For example: Your roommate finishes the eggs, so you cannot bake the cake you were planning on making. You think they’re mean and terrible and unreasonable and selfish. Then, you remind yourself that maybe they were just hungry, or forgot you were going to bake a cake, or were not feeling well themselves and really needed those eggs to feel better about their current situation.

Build a team

Find 3-6 people in your life you can reach out to when things get really bad. Ask them explicitly to be on your team, and lay out what the expectations are. In general, my expectations for my team are that, should I become overwhelmingly stressed or anxious, I will reach out to one of them to vent, distraction, or for help planning how to respond or overcome the situation that is causing me problems. Also, explicitly state to each of them that it’s okay if they don’t have time for you at a specific moment – that’s why you have a team. I’ve found that people on my team will frequently make time for me when I need it, even if I have other things going on.

If you have trouble reaching out for help when you need it, suggest a code phrase that will communicate that you need your team. Some I like are:

  • What have you been reading lately?
  • Did you see the new Werner Herzog documentary?
  • Have you seen the new Homestuck?

So

As another reminder, these are things I do, and they work for me. Not all of them work all the time, and sometimes I don’t do them even when I should. Experiment and see what works in your life.

Writeup

One of the hardest things about speaking at a conference (beyond getting over anxiety, a fear of public speaking, and imposter syndrome) is doing a write up about the conference and, more specifically, your talk. You want to provide a useful summary of your thesis, some details, and maybe a joke or two to convince people that they should watch your talk. Post-conference video views are important: you can beat your friends by having more views or judge your self-worth by how many people responded positively to your presentation–or both!

I was talking with Spencer Krum (credit where credit is due) about these problems. Presented below is a slightly less late-night, post-dinner-lull inspired solution than the one we originally came up with.

I’ve found that when I’ve needed content from people, it was extremely effective to give out surveys or conduct interviews using a set of questions designed to touch on the major important points.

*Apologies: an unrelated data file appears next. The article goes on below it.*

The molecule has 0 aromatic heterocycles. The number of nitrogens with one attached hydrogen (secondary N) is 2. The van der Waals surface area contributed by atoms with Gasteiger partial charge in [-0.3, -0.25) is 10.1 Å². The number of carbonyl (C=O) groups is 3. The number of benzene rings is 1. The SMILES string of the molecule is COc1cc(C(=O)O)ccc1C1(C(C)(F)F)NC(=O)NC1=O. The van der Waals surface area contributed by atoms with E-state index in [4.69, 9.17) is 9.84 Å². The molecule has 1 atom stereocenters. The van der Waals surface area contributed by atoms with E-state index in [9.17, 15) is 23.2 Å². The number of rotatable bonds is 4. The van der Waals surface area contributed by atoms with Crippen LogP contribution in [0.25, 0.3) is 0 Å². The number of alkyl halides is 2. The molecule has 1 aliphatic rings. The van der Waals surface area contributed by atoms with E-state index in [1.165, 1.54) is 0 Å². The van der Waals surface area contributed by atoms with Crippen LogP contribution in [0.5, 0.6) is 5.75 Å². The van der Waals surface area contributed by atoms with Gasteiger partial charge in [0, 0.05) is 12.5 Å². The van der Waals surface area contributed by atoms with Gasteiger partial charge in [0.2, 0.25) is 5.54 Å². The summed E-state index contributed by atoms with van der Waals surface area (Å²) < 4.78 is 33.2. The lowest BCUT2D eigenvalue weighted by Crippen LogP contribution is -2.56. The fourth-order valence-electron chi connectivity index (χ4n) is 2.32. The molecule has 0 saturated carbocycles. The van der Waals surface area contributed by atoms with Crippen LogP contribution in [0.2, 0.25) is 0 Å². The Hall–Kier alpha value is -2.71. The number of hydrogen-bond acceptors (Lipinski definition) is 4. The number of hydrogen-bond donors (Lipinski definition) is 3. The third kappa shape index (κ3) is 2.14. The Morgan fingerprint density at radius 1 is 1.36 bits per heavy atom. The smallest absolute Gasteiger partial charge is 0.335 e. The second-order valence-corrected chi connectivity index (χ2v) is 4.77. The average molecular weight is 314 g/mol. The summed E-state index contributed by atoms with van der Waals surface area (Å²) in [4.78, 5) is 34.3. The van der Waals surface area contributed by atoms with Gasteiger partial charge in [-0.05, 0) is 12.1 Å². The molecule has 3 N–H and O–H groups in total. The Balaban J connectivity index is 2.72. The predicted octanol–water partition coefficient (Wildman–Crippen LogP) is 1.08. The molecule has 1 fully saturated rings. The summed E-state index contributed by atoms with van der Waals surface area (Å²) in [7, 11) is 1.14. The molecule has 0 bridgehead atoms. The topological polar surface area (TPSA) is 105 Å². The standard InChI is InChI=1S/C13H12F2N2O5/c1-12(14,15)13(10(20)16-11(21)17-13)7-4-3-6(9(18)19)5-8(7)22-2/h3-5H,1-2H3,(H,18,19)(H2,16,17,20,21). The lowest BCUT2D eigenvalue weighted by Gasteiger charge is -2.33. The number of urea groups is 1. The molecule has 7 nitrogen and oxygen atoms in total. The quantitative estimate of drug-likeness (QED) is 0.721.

By the end of the conversation, we agreed that conferences should send you a post-talk survey (as opposed or in addition to a pre-conference interview). Filling out this survey would give you a basis for a blogpost, and the conference a little more content for their blog. In theory, you would get this along with a link for the video to your talk.

Here are some ideas I had about what would make some good questions.

  1. Talk Title
  2. Organization or project represented in the talk or at the event
  3. Conference presented at, including year and location
  4. What was the thesis of your talk?
  5. Why did you want to present this talk? Why this conference was a good venue, or why was it relevant to the audience?
  6. Do you have an outline of important points? What do you think are the most important takeaways–either big ideas or details–from this talk?
  7. What do you want people who attended the presentation to understand or walk away with, that they might not have known before?
  8. Did you get any great questions or valuable feedback?
  9. Did you learn anything in preparing or presenting?
  10. Would you be interested  in giving the same or a similar presentation at another event in the future?
  11. Is there anything else you think is super important to know about your talk?

Some of these questions are kind of similar (4, 6, and 7), but I think they can help you think about the content of your talk in different ways, in order to create a more in-depth understanding of what was important.

I’m going to try and go back to the talk Deb and I gave at HOPE and see what I can come up with using these questions.